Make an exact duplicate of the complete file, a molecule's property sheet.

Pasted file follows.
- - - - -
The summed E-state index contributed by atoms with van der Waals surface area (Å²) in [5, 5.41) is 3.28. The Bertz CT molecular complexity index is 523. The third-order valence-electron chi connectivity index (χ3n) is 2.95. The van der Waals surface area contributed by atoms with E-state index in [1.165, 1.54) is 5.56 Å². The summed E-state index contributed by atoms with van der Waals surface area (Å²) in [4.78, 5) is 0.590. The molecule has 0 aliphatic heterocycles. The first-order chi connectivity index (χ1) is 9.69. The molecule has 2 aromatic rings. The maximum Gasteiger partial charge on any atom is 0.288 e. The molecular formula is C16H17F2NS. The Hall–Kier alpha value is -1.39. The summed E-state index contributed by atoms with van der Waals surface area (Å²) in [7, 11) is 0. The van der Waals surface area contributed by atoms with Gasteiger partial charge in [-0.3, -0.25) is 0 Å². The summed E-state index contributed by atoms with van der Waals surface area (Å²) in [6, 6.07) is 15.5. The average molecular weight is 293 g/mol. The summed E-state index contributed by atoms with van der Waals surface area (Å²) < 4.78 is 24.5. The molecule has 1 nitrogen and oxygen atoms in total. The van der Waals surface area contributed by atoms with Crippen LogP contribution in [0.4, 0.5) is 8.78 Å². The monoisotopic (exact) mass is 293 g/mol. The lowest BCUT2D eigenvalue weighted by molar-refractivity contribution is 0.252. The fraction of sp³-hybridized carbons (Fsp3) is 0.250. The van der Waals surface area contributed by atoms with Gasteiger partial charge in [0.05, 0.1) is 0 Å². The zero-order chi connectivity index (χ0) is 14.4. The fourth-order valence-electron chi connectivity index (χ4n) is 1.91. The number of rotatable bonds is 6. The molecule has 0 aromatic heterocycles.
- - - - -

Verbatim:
The summed E-state index contributed by atoms with van der Waals surface area (Å²) in [5, 5.41) is 3.28. The Bertz CT molecular complexity index is 523. The third-order valence-electron chi connectivity index (χ3n) is 2.95. The van der Waals surface area contributed by atoms with E-state index in [1.165, 1.54) is 5.56 Å². The summed E-state index contributed by atoms with van der Waals surface area (Å²) in [4.78, 5) is 0.590. The molecule has 0 aliphatic heterocycles. The first-order chi connectivity index (χ1) is 9.69. The molecule has 2 aromatic rings. The maximum Gasteiger partial charge on any atom is 0.288 e. The molecular formula is C16H17F2NS. The Hall–Kier alpha value is -1.39. The summed E-state index contributed by atoms with van der Waals surface area (Å²) in [7, 11) is 0. The van der Waals surface area contributed by atoms with Gasteiger partial charge in [-0.3, -0.25) is 0 Å². The summed E-state index contributed by atoms with van der Waals surface area (Å²) in [6, 6.07) is 15.5. The average molecular weight is 293 g/mol. The summed E-state index contributed by atoms with van der Waals surface area (Å²) < 4.78 is 24.5. The molecule has 1 nitrogen and oxygen atoms in total. The van der Waals surface area contributed by atoms with Crippen LogP contribution in [0.4, 0.5) is 8.78 Å². The monoisotopic (exact) mass is 293 g/mol. The lowest BCUT2D eigenvalue weighted by molar-refractivity contribution is 0.252. The fraction of sp³-hybridized carbons (Fsp3) is 0.250. The van der Waals surface area contributed by atoms with Gasteiger partial charge in [0.05, 0.1) is 0 Å². The zero-order chi connectivity index (χ0) is 14.4. The fourth-order valence-electron chi connectivity index (χ4n) is 1.91. The number of rotatable bonds is 6. The molecule has 0 aromatic heterocycles.